Tag Archive | "Chevrolet Volt"

Kelley Blue Book Names 10 Best Green Cars of 2013


Irvine, Calif. — Kelley Blue Book named the 10 Best Green Cars of 2013 on its website, www.kbb.com.

The No. 1 green car was the 2013 Nissan Leaf. Nissan reduced the Leaf’s starting price by $6,000 for 2013, meaning that after the $7,500 federal tax savings, drivers can go all-electric for about $22,000. Rounding out the top five were the 2013 Tesla Model S, 2013 Ford Focus, 2013 Chevrolet Volt and the 2013 Toyota Prius Plug-in.

“A growing number of both eco-conscious drivers are going ‘green’ when it comes to the new car they choose to drive, and auto manufacturers have primed the pump with the widest array of offerings in the green car segment than ever before,” said Jack R. Nerad, executive editorial director and executive market analyst for Kelley Blue Book’s KBB.com.

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GM Reportedly Halting Chevy Volt Production To Pare Down Excess Inventory


HAMTRAMCK, Mich. – Reports have abounded in the last week that GM is temporarily halting production of it’s Chevrolet Volt line in the plant here. The reports, first published in Automotive News, note that sources have said the shut down will be from Mid-September until Mid-October, and will both allow GM to bring the supply of the Volt in-line with current demand. At the same time, the plant will also temporarily stop production of the Chevrolet Malibu as well.

According to widely circulated reports, during the shut-down, the 1,200 workers will be given unemployment compensation for the period, which will amount to roughly 90% of their usual pay.

GM has struggled to match production of the Volt to consumer demand, selling 13,000 so far this year. Dealers are reporting enough inventory to last 84 days at the current sales pace, which explains the temporary halt in production. The Volt uses a lithium-ion battery for the bulk of it’s power, with a small gasoline engine for times when the battery runs low. It retails for $40,000.

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Sales of Battery-Powered GM Volt Gain


DETROIT— General Motors Co. sold 1,529 battery-powered Chevrolet Volt cars last month, a 34 percent increase from November, amid a U.S. investigation into whether the car’s battery poses a fire risk.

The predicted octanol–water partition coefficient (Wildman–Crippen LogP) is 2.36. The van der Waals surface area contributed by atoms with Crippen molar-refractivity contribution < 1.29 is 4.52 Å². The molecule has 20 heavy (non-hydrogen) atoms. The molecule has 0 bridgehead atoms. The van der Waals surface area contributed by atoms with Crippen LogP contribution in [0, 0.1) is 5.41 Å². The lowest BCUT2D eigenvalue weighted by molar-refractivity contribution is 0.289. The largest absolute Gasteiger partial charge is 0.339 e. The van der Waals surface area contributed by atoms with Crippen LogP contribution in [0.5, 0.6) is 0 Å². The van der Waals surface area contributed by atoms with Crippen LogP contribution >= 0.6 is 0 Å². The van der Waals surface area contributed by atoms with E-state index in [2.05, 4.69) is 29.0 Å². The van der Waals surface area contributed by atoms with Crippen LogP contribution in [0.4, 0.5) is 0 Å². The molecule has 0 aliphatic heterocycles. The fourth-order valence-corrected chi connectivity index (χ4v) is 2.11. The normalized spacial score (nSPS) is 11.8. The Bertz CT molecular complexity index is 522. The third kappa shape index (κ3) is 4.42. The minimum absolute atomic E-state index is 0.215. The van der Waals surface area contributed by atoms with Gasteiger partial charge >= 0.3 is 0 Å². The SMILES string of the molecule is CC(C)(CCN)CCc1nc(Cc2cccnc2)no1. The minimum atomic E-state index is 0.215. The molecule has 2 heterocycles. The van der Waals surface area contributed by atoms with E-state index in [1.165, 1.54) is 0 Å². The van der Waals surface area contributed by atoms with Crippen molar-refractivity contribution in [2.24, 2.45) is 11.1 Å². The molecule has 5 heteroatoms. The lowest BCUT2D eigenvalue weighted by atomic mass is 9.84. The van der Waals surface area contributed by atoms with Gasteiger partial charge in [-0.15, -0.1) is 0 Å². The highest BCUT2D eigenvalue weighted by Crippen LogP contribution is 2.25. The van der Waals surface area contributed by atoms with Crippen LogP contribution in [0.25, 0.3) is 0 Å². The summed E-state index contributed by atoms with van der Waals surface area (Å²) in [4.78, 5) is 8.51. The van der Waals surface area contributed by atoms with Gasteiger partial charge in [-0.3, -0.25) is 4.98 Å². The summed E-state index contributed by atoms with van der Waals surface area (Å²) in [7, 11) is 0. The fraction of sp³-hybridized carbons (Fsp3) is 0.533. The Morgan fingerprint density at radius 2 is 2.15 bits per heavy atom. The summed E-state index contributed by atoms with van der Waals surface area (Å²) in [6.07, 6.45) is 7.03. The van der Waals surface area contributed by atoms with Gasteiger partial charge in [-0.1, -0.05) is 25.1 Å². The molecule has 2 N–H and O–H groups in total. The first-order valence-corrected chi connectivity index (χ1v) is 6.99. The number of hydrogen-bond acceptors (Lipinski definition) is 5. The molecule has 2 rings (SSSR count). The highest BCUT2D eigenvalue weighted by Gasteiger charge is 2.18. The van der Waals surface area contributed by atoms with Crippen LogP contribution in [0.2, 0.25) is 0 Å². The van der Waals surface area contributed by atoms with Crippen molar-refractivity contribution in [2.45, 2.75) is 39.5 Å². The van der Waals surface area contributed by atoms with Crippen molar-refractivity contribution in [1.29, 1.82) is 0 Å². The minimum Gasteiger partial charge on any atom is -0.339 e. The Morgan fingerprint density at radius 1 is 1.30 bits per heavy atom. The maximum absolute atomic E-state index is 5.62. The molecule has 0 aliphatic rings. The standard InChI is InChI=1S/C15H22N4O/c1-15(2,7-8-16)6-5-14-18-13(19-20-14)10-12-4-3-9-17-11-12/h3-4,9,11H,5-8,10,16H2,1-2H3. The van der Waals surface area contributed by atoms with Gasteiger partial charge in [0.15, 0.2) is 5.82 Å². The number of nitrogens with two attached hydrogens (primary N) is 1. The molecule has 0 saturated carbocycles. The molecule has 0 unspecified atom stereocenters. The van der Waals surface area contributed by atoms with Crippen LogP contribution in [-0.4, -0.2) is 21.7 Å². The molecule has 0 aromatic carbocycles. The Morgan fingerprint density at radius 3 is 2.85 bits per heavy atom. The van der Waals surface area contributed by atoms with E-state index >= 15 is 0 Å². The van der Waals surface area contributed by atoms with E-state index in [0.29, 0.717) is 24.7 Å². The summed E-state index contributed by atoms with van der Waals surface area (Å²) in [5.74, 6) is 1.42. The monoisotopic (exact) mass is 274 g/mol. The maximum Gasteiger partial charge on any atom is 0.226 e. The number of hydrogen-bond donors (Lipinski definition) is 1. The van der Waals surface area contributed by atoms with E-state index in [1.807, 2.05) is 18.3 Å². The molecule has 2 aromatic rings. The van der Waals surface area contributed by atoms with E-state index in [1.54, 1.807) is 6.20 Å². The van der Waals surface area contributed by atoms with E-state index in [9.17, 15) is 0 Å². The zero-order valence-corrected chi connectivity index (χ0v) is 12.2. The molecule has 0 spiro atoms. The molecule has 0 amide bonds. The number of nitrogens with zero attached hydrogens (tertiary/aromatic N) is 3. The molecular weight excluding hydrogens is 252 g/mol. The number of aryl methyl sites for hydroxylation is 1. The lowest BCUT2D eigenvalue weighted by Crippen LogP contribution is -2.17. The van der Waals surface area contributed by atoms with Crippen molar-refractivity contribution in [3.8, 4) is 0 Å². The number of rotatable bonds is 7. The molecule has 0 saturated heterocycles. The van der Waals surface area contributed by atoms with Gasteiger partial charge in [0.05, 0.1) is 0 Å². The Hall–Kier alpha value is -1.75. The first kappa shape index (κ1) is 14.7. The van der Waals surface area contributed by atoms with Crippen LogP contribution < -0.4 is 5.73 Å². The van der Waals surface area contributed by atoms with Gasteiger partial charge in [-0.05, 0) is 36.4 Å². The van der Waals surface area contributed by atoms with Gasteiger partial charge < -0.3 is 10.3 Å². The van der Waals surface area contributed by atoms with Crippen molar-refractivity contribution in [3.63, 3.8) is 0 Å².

More than one-third of those sales were to corporate fleets; a larger proportion than in previous months when about 10 percent of Volts were bought by corporate and other fleet customers. GM said last month was the first time the company had enough supply to fill orders from corporate buyers, which pay the same price as retail buyers, according to The Wall Street Journal.

The auto maker, worried that the investigation could hurt sales of its high-stakes car, is watching Volt sales closely as it pushes for a resolution to questions a from federal safety regulators about whether the battery could catch fire following a severe crash.

“There has been uncertainty in the market, but we believe that uncertainty will go away,” said Alan Batey, vice president of sales and service for Chevrolet. He said sales will rise as more of the vehicles becomes available.

GM missed its target of 10,000 sales for 2011, the Volt’s inaugural year, by about 2,300 sales. The auto maker says a supply shortages hampered sales and the company has adjusted the way it allocates cars to dealers in an effort to make sure cars are going to the places where demand is highest.

The National Highway Traffic Safety Administration started an investigation into the Volt’s lithium-ion battery pack in November after three of the batteries sparked or caught fire days or weeks after being severely damaged in crash tests. GM has said a coolant leak is behind the problem and it is working on a fix.

The auto maker is targeting 45,000 U.S. Volt sales in 2012. It also plans to export 15,000 of the Detroit-built cars to Europe.

Nissan Motor Co. sold 954 Leaf electric cars in December, bringing its annual tally to 9,674.

GM on Wednesday said its December U.S. auto sales rose 4.6 percent, to 234,351, from a year ago. Full-year sales increased 13 percent to 2.5 million.

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U.S. Regulators Examine Welds in Chevrolet Volt Fires


DETROIT – U.S. safety regulators are combing over five Chevrolet Volts to determine whether welded parts near the 400-pound battery contributed to fires that occurred following government crash tests.